Edmonton Oilers

Oil Check 11: Edmonton bought big at the deadline

It’s been 12 days since our previous Oil Check and wow have things changed as the Edmonton Oilers made a big splash at the deadline. The biggest of all was trading for defenceman Mattias Ekholm. Jesse Puljujarvi was traded (or rather, cap dumped) to make room for the highly sought after defender. With 4% retained by Nashville, Ken Holland was then able to add Nick Bjugstad.

There was also the hefty price of Tyson Barrie, Reid Schaefer, a 2023 first- and 2024 fourth-round pick out the door for Ekholm. One could argue it was an overpay however with the pleasantly surprising early results from the stout defender, as of today, three games in, the Oilers are getting fair value.

Edmonton’s trade deadline approach

Jesse Puljujarvi

From being selected fourth overall at the 2016 NHL draft to cap dump at the 2023 trade deadline, Puljujarvi is a story of how not to develop a player in the NHL. I, like everyone, was shocked when the Columbus Blue Jackets did not take Jesse Puljujarvi third overall. All the mainstream media and bloggers had JP going third and I with them was looking forward to the Oilers selecting Matthew Tkachuk.

It is interesting to ponder the possibilities if the Oilers had taken Tkachuk but I digress. It was just so shocking to have JP available that it honestly felt like the Oilers had won the draft again—oh the irony is rich! Oilers management only had 15 minutes and once Jarmo Kekalainen passed on Jesse, no one could blame them for running up to the podium to take him as soon as possible.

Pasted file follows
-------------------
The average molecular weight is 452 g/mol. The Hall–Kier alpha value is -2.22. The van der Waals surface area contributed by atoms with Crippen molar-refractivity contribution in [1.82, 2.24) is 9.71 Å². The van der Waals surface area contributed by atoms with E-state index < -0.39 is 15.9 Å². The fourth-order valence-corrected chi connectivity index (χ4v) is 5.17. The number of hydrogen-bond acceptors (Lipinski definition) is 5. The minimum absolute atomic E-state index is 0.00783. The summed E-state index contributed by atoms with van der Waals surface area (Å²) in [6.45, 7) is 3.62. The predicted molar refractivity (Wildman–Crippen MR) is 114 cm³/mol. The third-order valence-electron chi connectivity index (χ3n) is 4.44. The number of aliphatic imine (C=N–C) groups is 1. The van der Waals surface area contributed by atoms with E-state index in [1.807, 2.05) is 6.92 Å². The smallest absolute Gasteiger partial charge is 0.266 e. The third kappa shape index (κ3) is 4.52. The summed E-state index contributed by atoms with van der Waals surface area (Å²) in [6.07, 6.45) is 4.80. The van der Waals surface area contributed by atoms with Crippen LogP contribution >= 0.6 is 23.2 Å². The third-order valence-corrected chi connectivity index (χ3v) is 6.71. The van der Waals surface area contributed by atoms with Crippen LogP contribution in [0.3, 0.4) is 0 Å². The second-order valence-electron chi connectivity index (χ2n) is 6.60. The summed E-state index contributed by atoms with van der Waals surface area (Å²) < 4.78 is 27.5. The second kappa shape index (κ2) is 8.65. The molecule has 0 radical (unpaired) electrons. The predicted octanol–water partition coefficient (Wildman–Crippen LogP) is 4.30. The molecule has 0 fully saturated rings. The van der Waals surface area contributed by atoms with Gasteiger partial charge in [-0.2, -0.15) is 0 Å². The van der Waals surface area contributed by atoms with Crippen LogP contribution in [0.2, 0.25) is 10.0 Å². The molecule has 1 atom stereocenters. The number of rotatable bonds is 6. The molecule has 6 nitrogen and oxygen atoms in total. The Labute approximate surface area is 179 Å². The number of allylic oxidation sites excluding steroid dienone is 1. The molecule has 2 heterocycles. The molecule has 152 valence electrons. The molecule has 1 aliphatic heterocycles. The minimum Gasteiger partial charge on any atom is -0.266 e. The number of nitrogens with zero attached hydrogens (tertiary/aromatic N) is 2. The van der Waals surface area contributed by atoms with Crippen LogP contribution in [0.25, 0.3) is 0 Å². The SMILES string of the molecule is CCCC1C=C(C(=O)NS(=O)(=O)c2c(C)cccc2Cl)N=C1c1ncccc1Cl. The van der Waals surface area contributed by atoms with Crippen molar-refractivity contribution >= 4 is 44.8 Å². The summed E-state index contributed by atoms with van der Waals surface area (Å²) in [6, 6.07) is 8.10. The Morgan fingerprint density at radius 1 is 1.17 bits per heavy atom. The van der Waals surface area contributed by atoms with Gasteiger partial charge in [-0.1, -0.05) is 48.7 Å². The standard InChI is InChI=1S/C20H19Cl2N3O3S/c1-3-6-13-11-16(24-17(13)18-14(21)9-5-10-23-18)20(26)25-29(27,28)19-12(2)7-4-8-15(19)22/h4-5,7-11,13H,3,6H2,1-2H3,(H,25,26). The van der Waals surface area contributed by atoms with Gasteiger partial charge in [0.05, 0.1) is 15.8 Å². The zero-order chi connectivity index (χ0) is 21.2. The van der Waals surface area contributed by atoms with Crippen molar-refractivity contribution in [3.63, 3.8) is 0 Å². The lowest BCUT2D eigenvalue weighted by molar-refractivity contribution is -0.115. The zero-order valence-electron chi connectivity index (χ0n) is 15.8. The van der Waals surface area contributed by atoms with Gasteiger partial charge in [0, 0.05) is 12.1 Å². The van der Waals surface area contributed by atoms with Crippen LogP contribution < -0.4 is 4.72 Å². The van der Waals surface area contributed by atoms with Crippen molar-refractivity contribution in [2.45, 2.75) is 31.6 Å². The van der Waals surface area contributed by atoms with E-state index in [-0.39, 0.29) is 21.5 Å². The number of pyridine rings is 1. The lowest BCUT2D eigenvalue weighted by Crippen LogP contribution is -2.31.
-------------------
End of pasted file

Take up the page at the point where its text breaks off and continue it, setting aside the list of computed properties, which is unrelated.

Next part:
From there it is fair to lame blame on the franchise, player and agent for poor development. The Oilers shoulder the blame for bringing Puljujarvi over to early from Finland. Despite some early success in his first two years it became clear that JP needed more time to develop his strength in order to compete consistently in the NHL. There was apparently also some push back from the player and agent about being sent to Bakersfield. Obviously playing in NHL is way better than riding the bus in Bakersfield but it is a route that most Edmonton Oilers aside from Connor McDavid have had to take to earn their spot on the roster.

I do not enjoy this next criticism of JP; however, I do believe it does explain his lack of awareness or hockey IQ on the ice. During TV interviews, one could draw the conclusion that JP did not have a good grasp of the English language. It is totally understandable as I do not know any Finnish or Swedish if I was good enough to play pro in Finland. Overtime, Jesses’ English has greatly improved however there were rumours that for years when the players and coaches would try to explain strategy or positioning, Jesse would always just reply with a “Yep!” I do believe there should have been an onus on Jesse to start learning English earlier, especially when it became clear that he had NHL potential.